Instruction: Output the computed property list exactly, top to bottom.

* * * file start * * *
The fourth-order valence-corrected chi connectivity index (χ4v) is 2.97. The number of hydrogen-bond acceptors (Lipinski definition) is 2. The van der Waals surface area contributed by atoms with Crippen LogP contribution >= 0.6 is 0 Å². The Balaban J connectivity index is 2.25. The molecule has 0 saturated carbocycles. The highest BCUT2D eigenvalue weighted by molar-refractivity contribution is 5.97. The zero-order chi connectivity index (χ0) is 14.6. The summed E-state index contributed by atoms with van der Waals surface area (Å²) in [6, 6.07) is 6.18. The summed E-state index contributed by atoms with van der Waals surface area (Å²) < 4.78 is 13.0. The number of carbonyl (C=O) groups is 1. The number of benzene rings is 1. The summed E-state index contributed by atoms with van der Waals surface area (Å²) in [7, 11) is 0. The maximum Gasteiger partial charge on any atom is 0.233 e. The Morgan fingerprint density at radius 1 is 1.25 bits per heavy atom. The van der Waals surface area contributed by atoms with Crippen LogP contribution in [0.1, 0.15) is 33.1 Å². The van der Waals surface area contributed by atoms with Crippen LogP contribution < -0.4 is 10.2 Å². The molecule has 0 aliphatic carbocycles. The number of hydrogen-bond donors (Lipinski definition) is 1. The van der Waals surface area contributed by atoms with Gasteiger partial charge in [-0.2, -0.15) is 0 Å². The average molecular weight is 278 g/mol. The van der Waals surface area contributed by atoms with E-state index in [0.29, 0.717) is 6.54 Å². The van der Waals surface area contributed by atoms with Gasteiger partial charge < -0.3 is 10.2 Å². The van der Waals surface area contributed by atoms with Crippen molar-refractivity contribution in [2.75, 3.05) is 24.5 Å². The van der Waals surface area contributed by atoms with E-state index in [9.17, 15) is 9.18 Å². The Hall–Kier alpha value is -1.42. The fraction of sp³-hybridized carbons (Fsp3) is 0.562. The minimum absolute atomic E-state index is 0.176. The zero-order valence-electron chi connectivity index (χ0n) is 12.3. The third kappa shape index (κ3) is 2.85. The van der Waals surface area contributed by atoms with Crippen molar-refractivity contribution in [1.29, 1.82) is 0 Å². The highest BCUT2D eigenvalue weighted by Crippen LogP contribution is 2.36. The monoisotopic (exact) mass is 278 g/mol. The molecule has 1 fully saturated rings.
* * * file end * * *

The fourth-order valence-corrected chi connectivity index (χ4v) is 2.97. The number of hydrogen-bond acceptors (Lipinski definition) is 2. The van der Waals surface area contributed by atoms with Crippen LogP contribution >= 0.6 is 0 Å². The Balaban J connectivity index is 2.25. The molecule has 0 saturated carbocycles. The highest BCUT2D eigenvalue weighted by molar-refractivity contribution is 5.97. The zero-order chi connectivity index (χ0) is 14.6. The summed E-state index contributed by atoms with van der Waals surface area (Å²) in [6, 6.07) is 6.18. The summed E-state index contributed by atoms with van der Waals surface area (Å²) < 4.78 is 13.0. The number of carbonyl (C=O) groups is 1. The number of benzene rings is 1. The summed E-state index contributed by atoms with van der Waals surface area (Å²) in [7, 11) is 0. The maximum Gasteiger partial charge on any atom is 0.233 e. The Morgan fingerprint density at radius 1 is 1.25 bits per heavy atom. The van der Waals surface area contributed by atoms with Crippen LogP contribution in [0.1, 0.15) is 33.1 Å². The van der Waals surface area contributed by atoms with Crippen LogP contribution < -0.4 is 10.2 Å². The molecule has 0 aliphatic carbocycles. The number of hydrogen-bond donors (Lipinski definition) is 1. The van der Waals surface area contributed by atoms with Gasteiger partial charge in [-0.2, -0.15) is 0 Å². The average molecular weight is 278 g/mol. The van der Waals surface area contributed by atoms with E-state index in [0.29, 0.717) is 6.54 Å². The van der Waals surface area contributed by atoms with Gasteiger partial charge < -0.3 is 10.2 Å². The van der Waals surface area contributed by atoms with Crippen molar-refractivity contribution in [2.75, 3.05) is 24.5 Å². The van der Waals surface area contributed by atoms with E-state index in [9.17, 15) is 9.18 Å². The Hall–Kier alpha value is -1.42. The fraction of sp³-hybridized carbons (Fsp3) is 0.562. The minimum absolute atomic E-state index is 0.176. The zero-order valence-electron chi connectivity index (χ0n) is 12.3. The third kappa shape index (κ3) is 2.85. The van der Waals surface area contributed by atoms with Crippen molar-refractivity contribution in [1.29, 1.82) is 0 Å². The highest BCUT2D eigenvalue weighted by Crippen LogP contribution is 2.36. The monoisotopic (exact) mass is 278 g/mol. The molecule has 1 fully saturated rings.